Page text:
Stories from 26 January 2016
Since the mid-2000s, investigative journalists and citizens engaged in political activism online have become regular targets of the Moroccan government. Learn more with this timeline.
Parts of the desert kingdom of Saudi Arabia are experiencing snowfall -- and netizens are rushing online to document it.
The highest court in Mexico declares Article 230 of the Federal Telecommunications and Broadcasting Law to be unconstitutional for discriminating against indigenous languages.
Despite the protesters distancing themselves from vandalism and looting, the media has been focusing on them alone, instead of providing enough coverage of the protesters' demands.
Many Taiwanese took the opportunity to take photos of the perhaps once-in-a-lifetime snowy scenery.
Alongside the efforts of big companies and governments, many independent groups and individuals are making their own efforts to combat ISIS' activities online.
While much hope and happiness came with the lifting of nuclear sanctions and the release of Iranian-American prisoners in Iran, a blogger and activist returned to jail.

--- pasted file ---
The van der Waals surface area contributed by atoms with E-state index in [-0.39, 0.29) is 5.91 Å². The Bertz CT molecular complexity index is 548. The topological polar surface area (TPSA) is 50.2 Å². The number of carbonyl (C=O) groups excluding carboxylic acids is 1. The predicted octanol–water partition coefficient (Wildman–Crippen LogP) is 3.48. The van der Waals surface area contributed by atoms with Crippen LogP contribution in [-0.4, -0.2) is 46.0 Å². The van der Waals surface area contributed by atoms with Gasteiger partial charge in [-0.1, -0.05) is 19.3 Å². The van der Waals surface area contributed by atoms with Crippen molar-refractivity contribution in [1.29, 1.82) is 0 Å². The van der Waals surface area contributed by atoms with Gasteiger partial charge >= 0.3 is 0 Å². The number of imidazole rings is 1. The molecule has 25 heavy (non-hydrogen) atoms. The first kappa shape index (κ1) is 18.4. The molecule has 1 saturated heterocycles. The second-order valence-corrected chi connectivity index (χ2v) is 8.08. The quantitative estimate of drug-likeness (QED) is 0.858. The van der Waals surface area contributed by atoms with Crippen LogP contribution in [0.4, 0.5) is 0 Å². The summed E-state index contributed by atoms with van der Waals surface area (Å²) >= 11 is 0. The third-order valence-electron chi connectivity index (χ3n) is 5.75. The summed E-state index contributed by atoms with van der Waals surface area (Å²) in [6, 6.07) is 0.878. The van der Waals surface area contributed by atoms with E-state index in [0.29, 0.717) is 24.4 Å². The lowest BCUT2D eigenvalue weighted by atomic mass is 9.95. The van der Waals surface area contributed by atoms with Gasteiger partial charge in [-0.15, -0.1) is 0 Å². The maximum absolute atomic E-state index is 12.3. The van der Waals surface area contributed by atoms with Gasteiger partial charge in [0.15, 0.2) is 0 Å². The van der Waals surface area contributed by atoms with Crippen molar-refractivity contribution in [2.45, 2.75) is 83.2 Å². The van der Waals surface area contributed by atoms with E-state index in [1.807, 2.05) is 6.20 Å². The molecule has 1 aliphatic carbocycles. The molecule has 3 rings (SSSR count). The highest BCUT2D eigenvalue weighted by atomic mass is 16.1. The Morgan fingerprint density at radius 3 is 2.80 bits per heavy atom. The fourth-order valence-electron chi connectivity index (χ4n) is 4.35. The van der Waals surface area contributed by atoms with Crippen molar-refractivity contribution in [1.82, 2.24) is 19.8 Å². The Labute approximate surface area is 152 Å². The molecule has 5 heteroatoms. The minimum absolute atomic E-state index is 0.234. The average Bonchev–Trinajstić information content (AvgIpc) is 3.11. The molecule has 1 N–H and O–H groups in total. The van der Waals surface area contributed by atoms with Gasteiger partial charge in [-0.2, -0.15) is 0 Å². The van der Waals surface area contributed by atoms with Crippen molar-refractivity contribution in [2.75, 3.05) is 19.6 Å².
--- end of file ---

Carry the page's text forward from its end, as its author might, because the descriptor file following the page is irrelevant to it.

Domestic violence against children continues to be overlooked and underreported in Armenia. One group of activists is doing what it can to raise awareness.
When one former warlord endorsed another former warlord, ordinary Lebanese started sharing stories of their suffering during the civil war. Abir Ghattas and Joey Ayoub share some of those stories.
According to a Russian news site and a whole lot of bloggers, Vladimir Putin’s ex-wife, Lyudmila, has remarried. The RuNet also thinks it's found her Facebook account.
"...[the assailants] want our keyboards, pens to stop...Now its the time to write even more...Otherwise the darkness will win, religious fundamentalism and extremism will win."